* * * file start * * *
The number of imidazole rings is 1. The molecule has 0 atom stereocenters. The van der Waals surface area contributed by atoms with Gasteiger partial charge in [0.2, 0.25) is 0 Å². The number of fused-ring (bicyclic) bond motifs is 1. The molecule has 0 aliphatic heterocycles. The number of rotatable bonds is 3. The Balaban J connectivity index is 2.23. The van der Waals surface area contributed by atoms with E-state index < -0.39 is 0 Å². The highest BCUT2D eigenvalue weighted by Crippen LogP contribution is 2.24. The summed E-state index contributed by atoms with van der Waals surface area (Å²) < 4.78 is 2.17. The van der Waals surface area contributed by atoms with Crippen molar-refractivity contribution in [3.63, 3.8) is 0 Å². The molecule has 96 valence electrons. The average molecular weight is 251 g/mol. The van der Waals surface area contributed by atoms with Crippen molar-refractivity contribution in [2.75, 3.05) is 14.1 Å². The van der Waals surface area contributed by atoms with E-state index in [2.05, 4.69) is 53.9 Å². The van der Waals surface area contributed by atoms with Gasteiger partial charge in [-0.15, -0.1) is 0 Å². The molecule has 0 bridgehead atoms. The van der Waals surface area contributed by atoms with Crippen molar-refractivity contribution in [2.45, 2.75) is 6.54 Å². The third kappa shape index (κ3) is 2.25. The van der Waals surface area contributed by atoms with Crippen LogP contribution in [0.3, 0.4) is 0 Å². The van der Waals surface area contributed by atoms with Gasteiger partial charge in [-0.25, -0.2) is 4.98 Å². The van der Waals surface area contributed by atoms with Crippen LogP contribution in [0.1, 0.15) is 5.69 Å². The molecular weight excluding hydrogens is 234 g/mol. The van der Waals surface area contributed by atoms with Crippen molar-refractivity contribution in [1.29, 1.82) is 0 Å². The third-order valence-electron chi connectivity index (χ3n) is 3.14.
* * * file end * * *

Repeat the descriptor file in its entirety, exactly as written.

The number of imidazole rings is 1. The molecule has 0 atom stereocenters. The van der Waals surface area contributed by atoms with Gasteiger partial charge in [0.2, 0.25) is 0 Å². The number of fused-ring (bicyclic) bond motifs is 1. The molecule has 0 aliphatic heterocycles. The number of rotatable bonds is 3. The Balaban J connectivity index is 2.23. The van der Waals surface area contributed by atoms with E-state index < -0.39 is 0 Å². The highest BCUT2D eigenvalue weighted by Crippen LogP contribution is 2.24. The summed E-state index contributed by atoms with van der Waals surface area (Å²) < 4.78 is 2.17. The van der Waals surface area contributed by atoms with Crippen molar-refractivity contribution in [3.63, 3.8) is 0 Å². The molecule has 96 valence electrons. The average molecular weight is 251 g/mol. The van der Waals surface area contributed by atoms with Crippen molar-refractivity contribution in [2.75, 3.05) is 14.1 Å². The van der Waals surface area contributed by atoms with E-state index in [2.05, 4.69) is 53.9 Å². The van der Waals surface area contributed by atoms with Gasteiger partial charge in [-0.15, -0.1) is 0 Å². The molecule has 0 bridgehead atoms. The van der Waals surface area contributed by atoms with Crippen molar-refractivity contribution in [2.45, 2.75) is 6.54 Å². The third kappa shape index (κ3) is 2.25. The van der Waals surface area contributed by atoms with Crippen LogP contribution in [0.3, 0.4) is 0 Å². The van der Waals surface area contributed by atoms with Gasteiger partial charge in [-0.25, -0.2) is 4.98 Å². The van der Waals surface area contributed by atoms with Crippen LogP contribution in [0.1, 0.15) is 5.69 Å². The molecular weight excluding hydrogens is 234 g/mol. The van der Waals surface area contributed by atoms with Crippen molar-refractivity contribution in [1.29, 1.82) is 0 Å². The third-order valence-electron chi connectivity index (χ3n) is 3.14.